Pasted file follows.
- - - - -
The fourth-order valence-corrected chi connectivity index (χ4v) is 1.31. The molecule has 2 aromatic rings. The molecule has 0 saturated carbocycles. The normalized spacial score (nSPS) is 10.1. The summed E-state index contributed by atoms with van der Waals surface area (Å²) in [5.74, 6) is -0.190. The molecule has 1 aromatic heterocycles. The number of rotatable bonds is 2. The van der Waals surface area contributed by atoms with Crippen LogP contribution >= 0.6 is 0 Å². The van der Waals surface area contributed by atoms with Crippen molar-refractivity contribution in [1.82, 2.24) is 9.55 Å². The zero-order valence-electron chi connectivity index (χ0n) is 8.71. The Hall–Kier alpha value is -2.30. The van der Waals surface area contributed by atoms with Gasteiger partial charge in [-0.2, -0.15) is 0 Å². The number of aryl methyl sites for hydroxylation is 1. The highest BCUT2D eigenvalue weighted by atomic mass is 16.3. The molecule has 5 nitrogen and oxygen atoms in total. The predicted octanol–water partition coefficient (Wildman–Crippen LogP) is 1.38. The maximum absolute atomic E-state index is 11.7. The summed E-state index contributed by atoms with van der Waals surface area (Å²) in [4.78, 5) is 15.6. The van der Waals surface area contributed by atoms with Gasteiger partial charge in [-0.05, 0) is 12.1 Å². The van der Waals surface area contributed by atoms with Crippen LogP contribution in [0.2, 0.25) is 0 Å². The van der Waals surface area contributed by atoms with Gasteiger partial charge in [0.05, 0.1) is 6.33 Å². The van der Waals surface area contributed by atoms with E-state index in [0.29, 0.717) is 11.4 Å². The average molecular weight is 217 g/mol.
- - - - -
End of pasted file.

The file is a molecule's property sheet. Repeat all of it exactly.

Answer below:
The fourth-order valence-corrected chi connectivity index (χ4v) is 1.31. The molecule has 2 aromatic rings. The molecule has 0 saturated carbocycles. The normalized spacial score (nSPS) is 10.1. The summed E-state index contributed by atoms with van der Waals surface area (Å²) in [5.74, 6) is -0.190. The molecule has 1 aromatic heterocycles. The number of rotatable bonds is 2. The van der Waals surface area contributed by atoms with Crippen LogP contribution >= 0.6 is 0 Å². The van der Waals surface area contributed by atoms with Crippen molar-refractivity contribution in [1.82, 2.24) is 9.55 Å². The zero-order valence-electron chi connectivity index (χ0n) is 8.71. The Hall–Kier alpha value is -2.30. The van der Waals surface area contributed by atoms with Gasteiger partial charge in [-0.2, -0.15) is 0 Å². The number of aryl methyl sites for hydroxylation is 1. The highest BCUT2D eigenvalue weighted by atomic mass is 16.3. The molecule has 5 nitrogen and oxygen atoms in total. The predicted octanol–water partition coefficient (Wildman–Crippen LogP) is 1.38. The maximum absolute atomic E-state index is 11.7. The summed E-state index contributed by atoms with van der Waals surface area (Å²) in [4.78, 5) is 15.6. The van der Waals surface area contributed by atoms with Gasteiger partial charge in [-0.05, 0) is 12.1 Å². The van der Waals surface area contributed by atoms with Crippen LogP contribution in [0.2, 0.25) is 0 Å². The van der Waals surface area contributed by atoms with Gasteiger partial charge in [0.05, 0.1) is 6.33 Å². The van der Waals surface area contributed by atoms with E-state index in [0.29, 0.717) is 11.4 Å². The average molecular weight is 217 g/mol.